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DELO Launches Liquid Pressure-sensitive AdhesivesNovember 5, 2020 | Delo Industrial Adhesives
Estimated reading time: 2 minutes
DELO has developed adhesives that have similar properties to (double-sided) adhesive tapes but are applied in liquid form. This helps users save time and costs in the production process. The liquid pressure-sensitive adhesives can be dispensed accurately and once the components have been joined, they can be further processed immediately in a fully automated process. The adhesives are particularly suitable for electronic applications such as smartphone speakers or display frames.
Adhesive tapes are used for numerous bonding applications in the electronics industry. Their advantage is the immediate adhesion after two components have been pressed together. However, adhesive tapes have two major disadvantages. The first is: When using small or complex tape geometries, automated handling becomes very time-consuming or even impossible due to the low stiffness of the carrier material and the high adhesive force. The second is that structures with a low fill factor, like those found in frame bonding, involve a large amount of waste from cutting the geometric shapes, which increases component costs.
The liquid pressure-sensitive adhesives from DELO now open up new possibilities. They are dispensed in liquid form directly onto the component and then irradiated by UV light. This creates a tacky surface, which is characteristic for tapes. Since the adhesive reaches its initial strength immediately after the second component is pressed on, the bonded assembly can be processed directly and without any fixing devices. This is a great advantage over many standard liquid adhesives.
The entire process, from precise dispensing even on tiny components or three-dimensional geometries to irradiation and mechanical pressing, can be fully automated. This makes the liquid pressure-sensitive adhesives particularly suitable for high-output production.
Depending on the requirements, users can choose liquid pressure-sensitive adhesives with different chemical bases. The acrylate-based adhesive DELO PHOTOBOND PS4130 has very similar properties to typical adhesive tape in terms of flexibility, peel resistance and strength. It is particularly suitable for adhesive applications with short cycle times and moderate requirements on final strength. Thanks to its excellent damping properties and low outgassing values, DELO PHOTOBOND PS4130 is already being used, for example, in the assembly of smartphone speakers.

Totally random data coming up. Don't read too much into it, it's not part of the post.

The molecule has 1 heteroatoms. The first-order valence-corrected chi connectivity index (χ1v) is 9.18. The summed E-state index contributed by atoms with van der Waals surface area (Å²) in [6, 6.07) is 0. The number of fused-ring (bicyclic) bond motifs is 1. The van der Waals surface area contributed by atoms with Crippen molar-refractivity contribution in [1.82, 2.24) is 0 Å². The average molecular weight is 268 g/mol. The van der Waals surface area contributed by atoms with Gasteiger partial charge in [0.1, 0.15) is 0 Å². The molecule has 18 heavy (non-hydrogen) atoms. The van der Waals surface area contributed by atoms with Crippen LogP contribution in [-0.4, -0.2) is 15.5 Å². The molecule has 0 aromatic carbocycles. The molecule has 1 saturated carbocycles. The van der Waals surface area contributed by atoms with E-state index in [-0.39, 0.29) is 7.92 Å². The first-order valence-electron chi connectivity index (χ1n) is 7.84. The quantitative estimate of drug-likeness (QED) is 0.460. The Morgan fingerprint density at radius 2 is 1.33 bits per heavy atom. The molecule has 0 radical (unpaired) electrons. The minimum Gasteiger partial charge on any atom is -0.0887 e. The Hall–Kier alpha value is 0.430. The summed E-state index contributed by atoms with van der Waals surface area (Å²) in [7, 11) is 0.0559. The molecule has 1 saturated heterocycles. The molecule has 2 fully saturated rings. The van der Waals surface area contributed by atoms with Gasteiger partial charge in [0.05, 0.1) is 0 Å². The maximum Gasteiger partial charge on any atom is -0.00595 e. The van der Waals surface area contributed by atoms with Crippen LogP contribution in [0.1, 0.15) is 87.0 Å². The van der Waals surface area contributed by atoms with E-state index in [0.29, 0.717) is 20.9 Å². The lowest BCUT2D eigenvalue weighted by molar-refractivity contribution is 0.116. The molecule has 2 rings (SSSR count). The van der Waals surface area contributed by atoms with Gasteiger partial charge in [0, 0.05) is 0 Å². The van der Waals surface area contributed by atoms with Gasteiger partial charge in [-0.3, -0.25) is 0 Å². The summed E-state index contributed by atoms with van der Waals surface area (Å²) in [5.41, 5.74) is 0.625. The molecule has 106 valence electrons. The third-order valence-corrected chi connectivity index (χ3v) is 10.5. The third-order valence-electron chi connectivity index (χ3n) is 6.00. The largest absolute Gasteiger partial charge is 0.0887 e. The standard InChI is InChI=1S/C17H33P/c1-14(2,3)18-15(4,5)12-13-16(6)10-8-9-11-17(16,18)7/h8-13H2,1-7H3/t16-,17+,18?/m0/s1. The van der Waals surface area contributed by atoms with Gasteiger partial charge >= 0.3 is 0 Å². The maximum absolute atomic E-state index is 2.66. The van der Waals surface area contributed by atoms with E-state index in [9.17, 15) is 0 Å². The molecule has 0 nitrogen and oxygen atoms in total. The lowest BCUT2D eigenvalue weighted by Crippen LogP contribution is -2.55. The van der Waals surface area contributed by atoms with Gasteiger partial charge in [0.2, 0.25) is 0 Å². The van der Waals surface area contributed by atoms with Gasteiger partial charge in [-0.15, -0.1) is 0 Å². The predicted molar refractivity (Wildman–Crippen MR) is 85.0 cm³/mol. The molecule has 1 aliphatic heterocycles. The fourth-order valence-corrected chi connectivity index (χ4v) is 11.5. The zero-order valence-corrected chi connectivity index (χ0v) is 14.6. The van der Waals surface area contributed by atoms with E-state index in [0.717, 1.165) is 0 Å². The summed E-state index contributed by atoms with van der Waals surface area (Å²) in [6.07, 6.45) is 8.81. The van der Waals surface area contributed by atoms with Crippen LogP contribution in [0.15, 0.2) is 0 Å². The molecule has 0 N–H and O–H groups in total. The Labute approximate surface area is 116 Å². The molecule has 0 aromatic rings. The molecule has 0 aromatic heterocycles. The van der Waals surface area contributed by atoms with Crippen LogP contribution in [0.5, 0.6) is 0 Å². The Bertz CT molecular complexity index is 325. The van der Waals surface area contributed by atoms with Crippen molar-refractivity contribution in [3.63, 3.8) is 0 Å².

The epoxy-based adhesive DELO KATIOBOND PS6372, on the other hand, was developed specifically for structural bonding applications requiring high strength. Once the initial strength has been achieved by pressing on the components, the assembly can be processed immediately, with the strength of the bonded joint increasing afterwards. When fully cured, DELO KATIOBOND PS6372 achieves compression shear strengths of over 30 MPa on aluminum and over 10 MPa on FR4. Its high resistance to temperature and media makes it also suitable for automotive applications.
Repair of soldered components is a constant necessity in the electronics industry. Product performance enhancement, damaged components, and exchange of wrong placed components are some of the motivations behind a repair. Dispensing and placing a 400 μm pitch component manually is very time consuming and could cause collateral damage to the already populated components. A novel automatic repair method and tools with no human interaction were developed. Learn about this method…
One of my great joys as a grandfather of eight is spending time with them at the park. It doesn't take too long until I'm getting stuck on a slide that is too small for me or on the seesaw, with me on one side and them trying to lift me. At that point, they learn some harsh lessons in physics and how heavy Grandpa really is. A seesaw is a relatively simple device, but it’s a great way to explain a rather complex concept in PCB design: design tradeoffs. Each decision made throughout a design comes with inherent pros and cons.
IPC’s Kris Moyer teaches design techniques for embedding components, and he’s noticed an upswing in his students’ interest in embedded component design. We recently spoke with him about embedding component design: best practices, pros and cons, and when it makes sense for designers to start embedding.
We’re always hearing about PCB technology running into a wall. On the design side, Moore’s Law hit one such wall. On the fab side, features are now so tiny that the traditional subtractive methods have hit another type of wall. And we see OEMs who never planned to use flexible circuits wind up embracing them, because rigid boards just won’t fit into a new product’s form factor. In the February 2024 issue of Design007 Magazine, our expert contributors lay down the foundation of knowledge that designers need to be aware of to make intelligent, educated decisions about embedded design.
We’re always hearing about PCB technology running into a wall. On the design side, Moore’s Law hit one such wall. On the fab side, features are now so tiny that the traditional subtractive methods have hit another type of wall. Similarly, the popularity of embedded components is the result of technology hitting a wall, or a series of walls. In this month's issue of Design007 Magazine, our expert contributors lay down the foundation of knowledge that designers need to be aware of to make intelligent, educated decisions about embedded design.